- - Sunday, July 29, 2018

Nuclear-armed Pakistan is not a model of stability. It just elected a new prime minister after a campaign that featured widespread violence and election day bombings. The apparent loser has alleged vote-rigging in favor of his opponent, who was supported by the omnipresent Pakistani army. 

That’s one half of the context in which the International Monetary Fund (IMF) will soon consider another financial bailout for Pakistan, which has benefited from a dozen of them since the 1980s.

The other half is the fact that Pakistan’s economy is in shambles due to large-scale corruption and a growing debt crisis. The money it owes other nations and non-Pakistani entities is more than 30 percent of its GDP partly because of the extensive loans it has received from China to build parts of CPEC, the China-Pakistan Economic Corridor, by which China is building roads, power plants, railroads and military bases in Pakistan.

Pakistan needs about another $3 billion in the next few months to avoid defaulting on loans from the IMF, the World Bank and China. The IMF will almost certainly bail Pakistan out of its financial troubles again. But should it? There are two reasons that weigh heavily against such an action.

The first is Pakistan’s continuing support of a variety of terrorist networks through its infamous Inter Service Intelligence agency, ISI. Among the terrorist groups Pakistan supports are al Qadea, the Taliban (also supported by Russia and China) and Lashkar-e-Taiba, which massacred more than 160 people in Mumbai, India, in 2008. Osama bin Laden hid for years in Abbottabad, Pakistan. It’s inconceivable that ISI wasn’t responsible for his concealment.

The Trump administration has terminated military aid to Pakistan because it refuses to cease supporting terrorist networks with money, fighters and intelligence information. But there is no action we, or any other nation, can take to stop Pakistan’s religiously-based support for terrorism. Why, then, shouldn’t we block another IMF bailout?

The second reason not to bail out Pakistan is China’s growing de facto colonization of Pakistan through CPEC. According to a Wall Street Journal report, China is investing about $62 billion in Pakistan to build infrastructure projects. Three years into the program, according to that report, about half of the CPEC planned projects have begun.

China is conducting what some call “debt trap diplomacy,” through which Pakistan is becoming so indebted to China that it will be compelled to follow China’s policies in Southwest Asia and beyond. In fact, the debt trap has already been sprung with the eager assistance of the Pakistan’s government, ISI and army.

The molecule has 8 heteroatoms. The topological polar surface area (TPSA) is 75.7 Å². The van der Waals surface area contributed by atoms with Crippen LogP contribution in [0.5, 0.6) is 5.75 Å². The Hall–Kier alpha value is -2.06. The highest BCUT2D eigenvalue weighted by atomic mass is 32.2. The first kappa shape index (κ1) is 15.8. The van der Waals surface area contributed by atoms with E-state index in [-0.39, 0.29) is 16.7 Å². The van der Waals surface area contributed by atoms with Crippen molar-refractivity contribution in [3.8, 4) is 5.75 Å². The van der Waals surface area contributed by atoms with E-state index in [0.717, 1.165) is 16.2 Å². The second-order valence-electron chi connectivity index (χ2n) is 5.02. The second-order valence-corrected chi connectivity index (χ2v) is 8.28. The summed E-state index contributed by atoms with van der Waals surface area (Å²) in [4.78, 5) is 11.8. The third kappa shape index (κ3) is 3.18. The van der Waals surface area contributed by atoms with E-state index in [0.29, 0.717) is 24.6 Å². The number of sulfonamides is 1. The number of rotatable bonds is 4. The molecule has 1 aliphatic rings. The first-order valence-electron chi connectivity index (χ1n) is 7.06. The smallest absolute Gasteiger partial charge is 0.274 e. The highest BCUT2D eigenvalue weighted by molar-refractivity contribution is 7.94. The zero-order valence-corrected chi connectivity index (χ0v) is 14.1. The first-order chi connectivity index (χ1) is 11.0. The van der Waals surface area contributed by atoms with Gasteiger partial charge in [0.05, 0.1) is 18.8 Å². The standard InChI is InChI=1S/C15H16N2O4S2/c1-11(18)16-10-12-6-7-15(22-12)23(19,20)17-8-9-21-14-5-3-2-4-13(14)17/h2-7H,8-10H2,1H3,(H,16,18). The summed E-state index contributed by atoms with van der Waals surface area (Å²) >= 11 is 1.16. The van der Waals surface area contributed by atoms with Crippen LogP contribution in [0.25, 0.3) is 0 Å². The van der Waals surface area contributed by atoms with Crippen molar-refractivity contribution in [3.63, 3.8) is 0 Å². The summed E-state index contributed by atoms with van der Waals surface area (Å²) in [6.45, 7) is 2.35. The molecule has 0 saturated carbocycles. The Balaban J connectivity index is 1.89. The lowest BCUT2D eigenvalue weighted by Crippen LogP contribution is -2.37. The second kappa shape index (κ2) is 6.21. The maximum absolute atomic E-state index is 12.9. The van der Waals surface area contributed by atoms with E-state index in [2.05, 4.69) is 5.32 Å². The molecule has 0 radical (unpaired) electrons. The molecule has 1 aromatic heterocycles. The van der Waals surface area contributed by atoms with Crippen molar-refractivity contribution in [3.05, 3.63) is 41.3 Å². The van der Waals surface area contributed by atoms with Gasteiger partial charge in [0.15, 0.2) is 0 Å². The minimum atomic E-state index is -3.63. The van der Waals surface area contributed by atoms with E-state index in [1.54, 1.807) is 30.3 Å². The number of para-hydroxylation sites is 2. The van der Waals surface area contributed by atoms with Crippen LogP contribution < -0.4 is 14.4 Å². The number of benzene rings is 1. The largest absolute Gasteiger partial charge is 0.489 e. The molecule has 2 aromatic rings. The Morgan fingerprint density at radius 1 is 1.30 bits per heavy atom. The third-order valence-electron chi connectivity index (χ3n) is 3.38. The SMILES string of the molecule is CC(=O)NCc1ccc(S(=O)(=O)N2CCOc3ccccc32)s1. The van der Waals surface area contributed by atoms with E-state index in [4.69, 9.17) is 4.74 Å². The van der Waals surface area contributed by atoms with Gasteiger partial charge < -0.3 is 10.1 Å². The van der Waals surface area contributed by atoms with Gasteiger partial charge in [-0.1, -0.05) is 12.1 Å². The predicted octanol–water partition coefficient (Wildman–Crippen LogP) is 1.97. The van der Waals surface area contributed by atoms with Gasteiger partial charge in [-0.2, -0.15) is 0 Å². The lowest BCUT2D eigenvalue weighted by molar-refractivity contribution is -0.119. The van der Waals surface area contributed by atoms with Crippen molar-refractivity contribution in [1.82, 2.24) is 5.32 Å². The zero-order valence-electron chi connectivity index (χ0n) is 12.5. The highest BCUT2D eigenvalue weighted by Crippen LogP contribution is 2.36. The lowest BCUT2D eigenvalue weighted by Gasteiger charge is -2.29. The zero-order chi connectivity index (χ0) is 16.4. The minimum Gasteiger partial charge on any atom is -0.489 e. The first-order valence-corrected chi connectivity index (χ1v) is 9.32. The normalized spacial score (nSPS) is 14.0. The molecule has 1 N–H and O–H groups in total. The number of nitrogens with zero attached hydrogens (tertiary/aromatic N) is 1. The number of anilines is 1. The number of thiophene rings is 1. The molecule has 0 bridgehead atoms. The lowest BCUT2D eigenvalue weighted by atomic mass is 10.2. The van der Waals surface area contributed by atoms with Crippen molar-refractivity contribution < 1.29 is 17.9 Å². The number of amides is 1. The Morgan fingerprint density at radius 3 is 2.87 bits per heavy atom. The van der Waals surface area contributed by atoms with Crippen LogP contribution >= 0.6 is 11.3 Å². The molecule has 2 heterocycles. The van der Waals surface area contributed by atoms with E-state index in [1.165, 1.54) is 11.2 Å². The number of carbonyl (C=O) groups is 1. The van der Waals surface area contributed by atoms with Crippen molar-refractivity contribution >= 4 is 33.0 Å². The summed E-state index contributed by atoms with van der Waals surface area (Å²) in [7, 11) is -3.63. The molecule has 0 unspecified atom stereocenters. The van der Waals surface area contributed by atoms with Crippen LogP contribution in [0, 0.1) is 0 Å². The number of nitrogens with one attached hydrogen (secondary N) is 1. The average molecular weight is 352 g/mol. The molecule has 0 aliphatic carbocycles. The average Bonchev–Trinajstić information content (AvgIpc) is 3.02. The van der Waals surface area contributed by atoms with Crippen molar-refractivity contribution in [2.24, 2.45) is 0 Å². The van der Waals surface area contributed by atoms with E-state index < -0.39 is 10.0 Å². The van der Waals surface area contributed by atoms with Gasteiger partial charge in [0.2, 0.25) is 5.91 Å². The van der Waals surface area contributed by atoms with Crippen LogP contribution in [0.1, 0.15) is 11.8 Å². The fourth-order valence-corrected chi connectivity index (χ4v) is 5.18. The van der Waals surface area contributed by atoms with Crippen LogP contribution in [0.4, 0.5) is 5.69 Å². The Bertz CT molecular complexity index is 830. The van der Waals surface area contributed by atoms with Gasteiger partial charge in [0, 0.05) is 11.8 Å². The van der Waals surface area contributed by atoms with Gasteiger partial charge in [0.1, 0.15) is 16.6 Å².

Gwadar is a large Pakistani city on the Arabian Sea. Chinese officials have demanded that much of the nearby population be moved away for security reasons and to make room for thousands of Chinese military and civilian people being brought in to construct large port facilities and eventually transform Gwadar into a Chinese naval base.

Pakistan’s government — dependent on its army for whatever level of stability it can achieve — will not suffer de facto colonization gladly. Despite Pakistan’s support of terrorism, China’s corrupting largesse will be able to satisfy the Pakistani army and ISI sufficiently to quell any thoughts of rebellion.

In June, Defense Secretary James Mattis said of China, “The Ming Dynasty appears to be their model, albeit in a more muscular manner, demanding other nations become tribute states, kowtowing to Beijing.”

Another IMF bailout for Pakistan would be a Western contribution to China’s transformation of Pakistan into a tribute state. In these circumstances, the United States — the largest contributor to IMF — needs to voice its opposition to another bailout of Pakistan and try to prevent it. We probably can’t prevent it, but we certainly need to try. We have some leverage.

According to a 2016 report by the Congressional Budget Office, U.S. obligations to the IMF were then $164 billion. But, as the CBO reported, it is very difficult to account for the actual costs we incur. Nevertheless, as the CBO wrote, because of the risk of defaulted loans U.S. contributions to IMF are at risk.

Some will argue that denying Pakistan another IMF bailout would force it to borrow more from China, accelerating its dependence on Chinese largesse and power. Unfortunately, that dependence is already established and whether IMF grants another bailout or not won’t change that.

Instead, denying another IMF bailout would make Pakistan’s subservience more obvious to the Pakistani population and government. The attendant embarrassment to Pakistan could create friction between it and China, which is sufficient reason for another IMF bailout to be blocked.

Pakistan’s immediate importance to us is the logistics route it has provided for supply our and our allies’ forces in Afghanistan. China’s power over Pakistan may cause future closures. Thus, our policy toward China has to factor in the war in Afghanistan. India, which borders both Pakistan and China, is the key.

But our policy toward China is unclear. President Trump’s accelerating tariff war won’t turn it into a fair trader, far less an ally. It would be far better for the president to speak out on the dangers of China’s de facto colonization of Pakistan and other nations.

If such action were coupled with a clear embrace of India, comprised of a new trade agreement and the beginning of a defense alliance, the president’s policy could help contain China’s ambitions.

• Jed Babbin, a deputy undersecretary of defense in the George H.W. Bush administration, is the author of “In the Words of Our Enemies.”

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